At a time when much new painting seems to be caught up in a vain race of one-upmanship where uncategorical weirdness is the ultimate goal, it should come as no surprise that the most affectingly strange paintings might be made by people and processes that aspire to normality. The collaborative works that Belgian-born, Mexico City-based Francis Alÿs and his taller, or workshop, of Mexican sign painters have been making for the past few years are products of the latter sort, multi-part paintings that thrill the eyes with inconsistencies and incongruities plucked from daily life.
For his part, Alÿs does produce mildly unusual images, but the subtle surreality of his small, oil on canvas studies are anchored in everyday experiences of walking the streets, taking in the views of the city, or idling away the afternoon in one's room and are modelled after the cool neutrality of hand-painted Mexican signs. The glitches that occur in his pictures - gravity-defying bureaux, animated bed sheets, acrobatic side chairs - are so calmly integrated within the greying cityscapes and bland interiors he records that they become excusable lapses of perceptual reason, the kind of innocuous transmutation that happens when eyes are squinted, drinks are drunk, or ennui lurks in one's head. Raggedy canvases and a sketchy yet contemplative style make Alÿs' paintings seem like visual diary entries meant solely for his consumption; the enigmatic scenes they describe are so unremarkable that they must be personal.
It is when these unpretentious and obtuse paintings are passed on to members of the taller for replication that things really start to become exciting. The dreamy ambiguity of Alÿs' works is wholly at odds with the clarity, legibility, and attractiveness expected of the signwriter's craft, and the translation of his humble 'originals' into sign-scale enamels on sheet metal illuminates the chasm that separates the ideals of the so-called 'commercial' and 'fine' arts. While contemporary art, as it has come to be practised, prides itself on obscurity and challenges of convention, sign painting holds up the opposites as its highest calling, for its goals are to identify and cultivate consensus, not split it into factionalised 'in' and 'out' crowds. The collision of visual cultures that exist in the diptychs, triptychs, and polyptychs made by Alÿs, Enrique Huerta, Rodolfo Huerta, Juan García, and Emilio Rivera highlight this split, yet in front of one of their untitled works, it represents only one element in a complex system that the viewer must confront. Mimicry, innovation, improvisation, collation, elision, didacticism and personal expression all have roles to play in the visual heritage of the collaborative's output, and after spending time with a number of their paintings, these nuances assert themselves to varying degrees.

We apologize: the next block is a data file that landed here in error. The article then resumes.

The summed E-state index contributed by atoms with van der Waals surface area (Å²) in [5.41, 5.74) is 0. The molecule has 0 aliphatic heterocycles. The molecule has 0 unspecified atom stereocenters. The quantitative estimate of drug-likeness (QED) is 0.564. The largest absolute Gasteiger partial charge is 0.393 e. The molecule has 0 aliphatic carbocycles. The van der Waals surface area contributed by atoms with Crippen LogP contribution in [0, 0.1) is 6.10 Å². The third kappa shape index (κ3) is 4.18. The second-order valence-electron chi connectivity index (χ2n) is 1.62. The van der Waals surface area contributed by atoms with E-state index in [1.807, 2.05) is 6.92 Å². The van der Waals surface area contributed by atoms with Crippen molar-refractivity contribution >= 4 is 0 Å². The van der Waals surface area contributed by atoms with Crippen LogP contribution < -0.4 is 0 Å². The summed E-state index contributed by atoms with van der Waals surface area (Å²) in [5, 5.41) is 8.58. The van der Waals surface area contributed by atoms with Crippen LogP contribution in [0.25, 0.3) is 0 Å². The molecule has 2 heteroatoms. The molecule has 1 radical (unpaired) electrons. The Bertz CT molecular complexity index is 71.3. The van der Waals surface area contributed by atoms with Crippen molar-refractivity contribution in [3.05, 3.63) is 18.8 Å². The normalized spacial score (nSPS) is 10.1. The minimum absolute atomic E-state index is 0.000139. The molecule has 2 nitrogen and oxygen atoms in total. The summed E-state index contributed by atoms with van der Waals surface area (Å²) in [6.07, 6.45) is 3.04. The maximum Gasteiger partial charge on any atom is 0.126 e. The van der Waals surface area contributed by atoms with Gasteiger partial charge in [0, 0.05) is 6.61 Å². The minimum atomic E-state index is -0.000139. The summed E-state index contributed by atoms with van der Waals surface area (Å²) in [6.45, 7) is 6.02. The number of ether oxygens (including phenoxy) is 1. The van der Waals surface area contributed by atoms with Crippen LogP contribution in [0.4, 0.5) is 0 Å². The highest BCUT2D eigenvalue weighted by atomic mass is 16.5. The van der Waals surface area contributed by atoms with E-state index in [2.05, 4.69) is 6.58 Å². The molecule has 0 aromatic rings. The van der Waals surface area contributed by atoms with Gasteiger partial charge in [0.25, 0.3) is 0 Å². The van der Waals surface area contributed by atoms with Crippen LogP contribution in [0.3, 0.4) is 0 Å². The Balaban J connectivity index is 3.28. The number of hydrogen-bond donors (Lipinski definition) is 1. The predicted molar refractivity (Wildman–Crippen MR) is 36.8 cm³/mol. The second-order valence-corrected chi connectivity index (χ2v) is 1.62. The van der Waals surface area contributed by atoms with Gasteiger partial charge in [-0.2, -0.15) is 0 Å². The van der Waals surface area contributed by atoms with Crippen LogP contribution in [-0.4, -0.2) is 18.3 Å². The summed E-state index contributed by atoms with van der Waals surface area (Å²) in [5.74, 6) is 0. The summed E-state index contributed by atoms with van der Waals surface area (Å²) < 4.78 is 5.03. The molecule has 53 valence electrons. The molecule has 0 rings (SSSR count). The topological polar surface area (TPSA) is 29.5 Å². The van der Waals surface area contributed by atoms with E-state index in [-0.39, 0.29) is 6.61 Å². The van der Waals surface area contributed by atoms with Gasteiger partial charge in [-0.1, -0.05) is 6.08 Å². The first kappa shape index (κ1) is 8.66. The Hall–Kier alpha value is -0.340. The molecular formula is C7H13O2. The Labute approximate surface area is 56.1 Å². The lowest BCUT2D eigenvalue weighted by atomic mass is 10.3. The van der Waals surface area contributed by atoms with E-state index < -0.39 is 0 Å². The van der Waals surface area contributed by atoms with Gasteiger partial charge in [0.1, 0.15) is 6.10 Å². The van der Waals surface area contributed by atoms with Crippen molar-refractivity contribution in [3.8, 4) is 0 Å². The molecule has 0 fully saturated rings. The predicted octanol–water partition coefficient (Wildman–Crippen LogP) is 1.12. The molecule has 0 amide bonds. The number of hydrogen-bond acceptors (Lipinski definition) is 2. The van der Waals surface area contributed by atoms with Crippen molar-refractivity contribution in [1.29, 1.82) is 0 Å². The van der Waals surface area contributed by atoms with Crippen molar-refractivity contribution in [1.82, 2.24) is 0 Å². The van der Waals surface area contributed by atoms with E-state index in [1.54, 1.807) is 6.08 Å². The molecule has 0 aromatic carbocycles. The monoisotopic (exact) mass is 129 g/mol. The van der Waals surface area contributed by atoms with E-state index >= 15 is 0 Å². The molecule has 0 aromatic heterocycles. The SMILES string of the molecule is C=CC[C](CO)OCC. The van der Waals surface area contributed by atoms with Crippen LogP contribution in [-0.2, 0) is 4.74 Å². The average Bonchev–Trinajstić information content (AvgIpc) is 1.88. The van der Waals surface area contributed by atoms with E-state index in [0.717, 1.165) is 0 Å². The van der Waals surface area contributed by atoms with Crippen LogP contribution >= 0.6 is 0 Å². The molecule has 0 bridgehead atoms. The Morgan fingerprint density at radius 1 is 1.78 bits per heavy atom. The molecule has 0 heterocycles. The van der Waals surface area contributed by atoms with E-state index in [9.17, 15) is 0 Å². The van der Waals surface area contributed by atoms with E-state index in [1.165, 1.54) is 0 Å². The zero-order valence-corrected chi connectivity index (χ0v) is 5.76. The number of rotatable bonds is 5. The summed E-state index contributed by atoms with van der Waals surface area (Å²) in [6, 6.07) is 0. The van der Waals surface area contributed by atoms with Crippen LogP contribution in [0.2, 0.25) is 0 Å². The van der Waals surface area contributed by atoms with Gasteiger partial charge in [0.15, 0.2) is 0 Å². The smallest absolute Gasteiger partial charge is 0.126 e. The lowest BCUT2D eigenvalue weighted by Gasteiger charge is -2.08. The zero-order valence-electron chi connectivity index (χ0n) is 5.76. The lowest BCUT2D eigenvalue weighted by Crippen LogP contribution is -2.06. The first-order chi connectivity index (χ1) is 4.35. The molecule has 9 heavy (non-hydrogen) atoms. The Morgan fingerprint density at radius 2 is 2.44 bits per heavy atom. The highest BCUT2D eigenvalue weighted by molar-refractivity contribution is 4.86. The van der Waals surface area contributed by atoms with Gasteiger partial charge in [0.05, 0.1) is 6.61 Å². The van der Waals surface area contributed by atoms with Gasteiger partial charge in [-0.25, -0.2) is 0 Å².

An untitled, three-part painting by Alÿs, Rivera, and Enrique Huerta from 1996 amply demonstrates the complexity of purpose among the ensemble. The model is made by Alÿs: an image of a grey-suited man seated on a wooden chair within a mostly lavender-coloured interior. Quirky details such as the stick that balances between the man's elevated right leg (raised by a nondescript white box placed under his foot) and the window sill, or the related phenomena of a long wooden member that bridges one of the buildings on the skyline outside with an elevated chair sitting on top of another high-rise, complicate the superficially simple image. Rivera's painted copy of Alÿs' original fills in the indistinct scenery, naturalises the figure and his surroundings, and attempts to explain away some of the oddities of the template. A carefully rendered hardwood floor, delicately airbrushed floral wallpaper and anatomically correct treatment of the hands, among other skilfully wrought details, give the painting a graphic solidity and realism lacking in the original version. The curious white box is converted into a more believable stack of books and the strange interaction on the rooftops is made a little more plausible with the addition of wispy clouds, architectural detail, and appropriate wood texture.